Diamond Dagger Award–winner Harvey’s elegiac 12th Charlie Resnick novel (after 2008’s Cold in Hand) will be the final one, according to his afterword. The destruction of an old apartment terrace in the Nottinghamshire village of Bledwell Vale, in England’s coal-mining country, reveals a human skeleton. Dental records identify the remains as those of Jenny Hardwick, missing since 1984. An outspoken advocate for the miners, Jenny was the wife of a scab, one of the men who crossed the picket lines to keep providing for their families. Det. Insp. Catherine Njoroge takes charge of the investigation, and recruits Resnick, who has been working as civilian investigator on cold cases, since he has first-hand experience of the divisive, violent miner’s strike of the mid-1980s. The hunt for Jenny’s killer runs in parallel to the scenes from the strike in this ambitious narrative, and the reader is also given a shocking glimpse into Catherine’s troubled domestic life. Some readers may find the Thatcher-era politics a slog, but the excellent writing, strong characterizations, and the genial, jazz-loving Resnick make this a suitable conclusion for Harvey’s fictional creation. Agent: Sarah Lutyens, Lutyens & Rubinstein (U.K.). (Sept.)
The architecture of Harvey’s storytelling begs to be admired, with its multiple narratives, shifting time lines and elaborate plot details.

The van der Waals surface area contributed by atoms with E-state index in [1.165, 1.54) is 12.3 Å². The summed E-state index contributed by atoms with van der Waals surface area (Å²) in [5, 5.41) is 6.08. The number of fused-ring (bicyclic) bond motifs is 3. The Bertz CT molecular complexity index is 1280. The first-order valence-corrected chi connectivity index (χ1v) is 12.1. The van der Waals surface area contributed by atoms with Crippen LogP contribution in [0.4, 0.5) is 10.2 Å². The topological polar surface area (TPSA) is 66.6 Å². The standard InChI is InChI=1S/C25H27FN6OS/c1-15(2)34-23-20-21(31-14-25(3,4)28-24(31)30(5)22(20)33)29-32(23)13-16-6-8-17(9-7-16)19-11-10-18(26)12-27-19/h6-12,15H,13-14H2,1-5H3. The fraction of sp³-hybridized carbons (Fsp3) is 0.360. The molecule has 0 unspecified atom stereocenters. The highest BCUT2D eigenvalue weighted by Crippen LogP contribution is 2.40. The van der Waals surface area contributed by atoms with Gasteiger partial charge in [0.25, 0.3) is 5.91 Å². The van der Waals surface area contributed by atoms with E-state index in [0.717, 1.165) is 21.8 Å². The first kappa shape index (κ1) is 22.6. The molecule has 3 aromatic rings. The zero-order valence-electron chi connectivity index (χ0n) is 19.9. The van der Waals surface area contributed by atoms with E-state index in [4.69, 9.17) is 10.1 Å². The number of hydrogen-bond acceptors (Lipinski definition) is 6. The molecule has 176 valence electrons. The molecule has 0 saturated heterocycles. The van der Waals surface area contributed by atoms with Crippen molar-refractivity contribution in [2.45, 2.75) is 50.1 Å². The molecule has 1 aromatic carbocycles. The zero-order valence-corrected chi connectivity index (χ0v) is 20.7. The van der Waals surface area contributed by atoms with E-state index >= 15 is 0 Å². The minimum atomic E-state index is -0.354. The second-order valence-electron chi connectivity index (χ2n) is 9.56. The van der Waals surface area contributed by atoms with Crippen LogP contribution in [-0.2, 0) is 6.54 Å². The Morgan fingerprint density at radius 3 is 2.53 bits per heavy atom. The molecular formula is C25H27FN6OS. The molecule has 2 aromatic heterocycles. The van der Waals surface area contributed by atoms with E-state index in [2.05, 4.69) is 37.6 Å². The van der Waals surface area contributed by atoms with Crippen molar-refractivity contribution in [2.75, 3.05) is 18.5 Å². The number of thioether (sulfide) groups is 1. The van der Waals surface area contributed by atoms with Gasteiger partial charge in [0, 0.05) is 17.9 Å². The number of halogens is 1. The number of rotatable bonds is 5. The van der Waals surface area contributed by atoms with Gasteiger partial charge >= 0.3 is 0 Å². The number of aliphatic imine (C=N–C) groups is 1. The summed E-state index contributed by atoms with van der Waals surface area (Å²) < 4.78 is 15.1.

Harvey’s books have hogged the critics’ superlatives, even being compared by Elmore Leonard, no less, with Graham Greene, no less. [His] great gifts for sharp but compassionate characterisation, and flashback chapters set during the miners’ strike remind us that he is often at his best when he is angriest. [H]is books are ultimately cathartic.
There is no end to Charlie Resnick. He lives in the imaginations of all those lucky readers who have picked up a book and travelled with him like an old friend. Darkness, Darkness is yet another superb telling of the character by John Harvey. As distinctly as I remember reading the first Resnick I will always remember this one. Rich in wistful telling, the story holds your heart steady in a tight fist. It doesn't let you go. It doesn't let you let go of the man either.